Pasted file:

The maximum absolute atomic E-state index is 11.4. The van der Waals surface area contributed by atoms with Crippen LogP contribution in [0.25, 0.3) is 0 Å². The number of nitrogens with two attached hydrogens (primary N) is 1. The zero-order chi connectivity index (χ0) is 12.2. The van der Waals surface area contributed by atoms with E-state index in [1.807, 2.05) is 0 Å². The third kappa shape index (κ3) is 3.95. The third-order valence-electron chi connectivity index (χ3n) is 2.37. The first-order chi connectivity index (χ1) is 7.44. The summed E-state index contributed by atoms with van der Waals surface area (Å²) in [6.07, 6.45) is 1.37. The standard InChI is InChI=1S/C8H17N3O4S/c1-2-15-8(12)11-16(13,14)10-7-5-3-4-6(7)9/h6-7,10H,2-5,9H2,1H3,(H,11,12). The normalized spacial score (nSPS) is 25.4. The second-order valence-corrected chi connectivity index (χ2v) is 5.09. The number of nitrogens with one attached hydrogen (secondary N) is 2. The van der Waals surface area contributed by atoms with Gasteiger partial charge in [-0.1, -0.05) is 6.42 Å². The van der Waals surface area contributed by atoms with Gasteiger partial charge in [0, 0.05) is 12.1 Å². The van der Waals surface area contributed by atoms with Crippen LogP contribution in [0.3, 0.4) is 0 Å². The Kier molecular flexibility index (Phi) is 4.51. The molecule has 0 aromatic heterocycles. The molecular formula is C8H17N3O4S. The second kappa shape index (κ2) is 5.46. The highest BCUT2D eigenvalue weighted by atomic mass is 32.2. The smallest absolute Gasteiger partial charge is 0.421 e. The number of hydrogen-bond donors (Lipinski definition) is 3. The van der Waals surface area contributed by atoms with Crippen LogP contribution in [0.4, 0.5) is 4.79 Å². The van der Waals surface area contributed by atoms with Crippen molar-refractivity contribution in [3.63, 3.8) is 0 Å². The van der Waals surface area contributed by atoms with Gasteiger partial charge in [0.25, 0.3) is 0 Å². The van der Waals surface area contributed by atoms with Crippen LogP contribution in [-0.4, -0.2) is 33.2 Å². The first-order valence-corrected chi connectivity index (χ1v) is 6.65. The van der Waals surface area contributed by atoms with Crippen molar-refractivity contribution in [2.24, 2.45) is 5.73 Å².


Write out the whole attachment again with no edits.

The maximum absolute atomic E-state index is 11.4. The van der Waals surface area contributed by atoms with Crippen LogP contribution in [0.25, 0.3) is 0 Å². The number of nitrogens with two attached hydrogens (primary N) is 1. The zero-order chi connectivity index (χ0) is 12.2. The van der Waals surface area contributed by atoms with E-state index in [1.807, 2.05) is 0 Å². The third kappa shape index (κ3) is 3.95. The third-order valence-electron chi connectivity index (χ3n) is 2.37. The first-order chi connectivity index (χ1) is 7.44. The summed E-state index contributed by atoms with van der Waals surface area (Å²) in [6.07, 6.45) is 1.37. The standard InChI is InChI=1S/C8H17N3O4S/c1-2-15-8(12)11-16(13,14)10-7-5-3-4-6(7)9/h6-7,10H,2-5,9H2,1H3,(H,11,12). The normalized spacial score (nSPS) is 25.4. The second-order valence-corrected chi connectivity index (χ2v) is 5.09. The number of nitrogens with one attached hydrogen (secondary N) is 2. The van der Waals surface area contributed by atoms with Gasteiger partial charge in [-0.1, -0.05) is 6.42 Å². The van der Waals surface area contributed by atoms with Gasteiger partial charge in [0, 0.05) is 12.1 Å². The van der Waals surface area contributed by atoms with Crippen LogP contribution in [0.3, 0.4) is 0 Å². The Kier molecular flexibility index (Phi) is 4.51. The molecule has 0 aromatic heterocycles. The molecular formula is C8H17N3O4S. The second kappa shape index (κ2) is 5.46. The highest BCUT2D eigenvalue weighted by atomic mass is 32.2. The smallest absolute Gasteiger partial charge is 0.421 e. The number of hydrogen-bond donors (Lipinski definition) is 3. The van der Waals surface area contributed by atoms with Crippen LogP contribution in [0.4, 0.5) is 4.79 Å². The van der Waals surface area contributed by atoms with Crippen molar-refractivity contribution in [3.63, 3.8) is 0 Å². The van der Waals surface area contributed by atoms with Gasteiger partial charge in [0.25, 0.3) is 0 Å². The van der Waals surface area contributed by atoms with Crippen LogP contribution in [-0.4, -0.2) is 33.2 Å². The first-order valence-corrected chi connectivity index (χ1v) is 6.65. The van der Waals surface area contributed by atoms with Crippen molar-refractivity contribution in [2.24, 2.45) is 5.73 Å².